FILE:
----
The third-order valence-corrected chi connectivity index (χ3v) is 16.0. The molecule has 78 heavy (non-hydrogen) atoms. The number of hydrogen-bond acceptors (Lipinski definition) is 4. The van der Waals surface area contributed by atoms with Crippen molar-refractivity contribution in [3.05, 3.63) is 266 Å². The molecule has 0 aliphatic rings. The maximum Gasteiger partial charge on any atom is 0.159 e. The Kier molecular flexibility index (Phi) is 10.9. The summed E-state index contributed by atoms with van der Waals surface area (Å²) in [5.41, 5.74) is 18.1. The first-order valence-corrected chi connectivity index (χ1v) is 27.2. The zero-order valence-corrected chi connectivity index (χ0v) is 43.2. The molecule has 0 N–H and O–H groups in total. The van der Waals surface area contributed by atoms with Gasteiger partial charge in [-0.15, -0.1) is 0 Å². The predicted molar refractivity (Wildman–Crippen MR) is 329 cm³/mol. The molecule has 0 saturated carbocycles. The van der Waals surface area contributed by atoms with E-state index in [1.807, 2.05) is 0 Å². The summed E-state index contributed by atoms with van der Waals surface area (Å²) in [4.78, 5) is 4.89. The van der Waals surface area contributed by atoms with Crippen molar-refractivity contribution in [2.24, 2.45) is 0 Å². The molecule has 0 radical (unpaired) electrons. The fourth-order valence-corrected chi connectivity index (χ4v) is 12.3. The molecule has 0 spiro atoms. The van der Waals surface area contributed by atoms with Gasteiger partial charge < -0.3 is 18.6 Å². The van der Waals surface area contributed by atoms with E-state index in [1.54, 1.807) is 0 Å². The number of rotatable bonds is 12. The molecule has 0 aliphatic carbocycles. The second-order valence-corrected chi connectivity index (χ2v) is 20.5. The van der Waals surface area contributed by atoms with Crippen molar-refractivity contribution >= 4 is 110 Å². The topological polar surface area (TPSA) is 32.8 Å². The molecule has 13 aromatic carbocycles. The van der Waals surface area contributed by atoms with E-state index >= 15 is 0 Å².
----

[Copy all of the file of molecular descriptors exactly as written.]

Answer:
The third-order valence-corrected chi connectivity index (χ3v) is 16.0. The molecule has 78 heavy (non-hydrogen) atoms. The number of hydrogen-bond acceptors (Lipinski definition) is 4. The van der Waals surface area contributed by atoms with Crippen molar-refractivity contribution in [3.05, 3.63) is 266 Å². The molecule has 0 aliphatic rings. The maximum Gasteiger partial charge on any atom is 0.159 e. The Kier molecular flexibility index (Phi) is 10.9. The summed E-state index contributed by atoms with van der Waals surface area (Å²) in [5.41, 5.74) is 18.1. The first-order valence-corrected chi connectivity index (χ1v) is 27.2. The zero-order valence-corrected chi connectivity index (χ0v) is 43.2. The molecule has 0 N–H and O–H groups in total. The van der Waals surface area contributed by atoms with Gasteiger partial charge in [-0.15, -0.1) is 0 Å². The predicted molar refractivity (Wildman–Crippen MR) is 329 cm³/mol. The molecule has 0 saturated carbocycles. The van der Waals surface area contributed by atoms with E-state index in [1.807, 2.05) is 0 Å². The summed E-state index contributed by atoms with van der Waals surface area (Å²) in [4.78, 5) is 4.89. The van der Waals surface area contributed by atoms with Crippen molar-refractivity contribution in [2.24, 2.45) is 0 Å². The molecule has 0 radical (unpaired) electrons. The fourth-order valence-corrected chi connectivity index (χ4v) is 12.3. The molecule has 0 spiro atoms. The van der Waals surface area contributed by atoms with Gasteiger partial charge < -0.3 is 18.6 Å². The van der Waals surface area contributed by atoms with E-state index in [1.54, 1.807) is 0 Å². The number of rotatable bonds is 12. The molecule has 0 aliphatic carbocycles. The second-order valence-corrected chi connectivity index (χ2v) is 20.5. The van der Waals surface area contributed by atoms with Crippen molar-refractivity contribution >= 4 is 110 Å². The topological polar surface area (TPSA) is 32.8 Å². The molecule has 13 aromatic carbocycles. The van der Waals surface area contributed by atoms with E-state index >= 15 is 0 Å².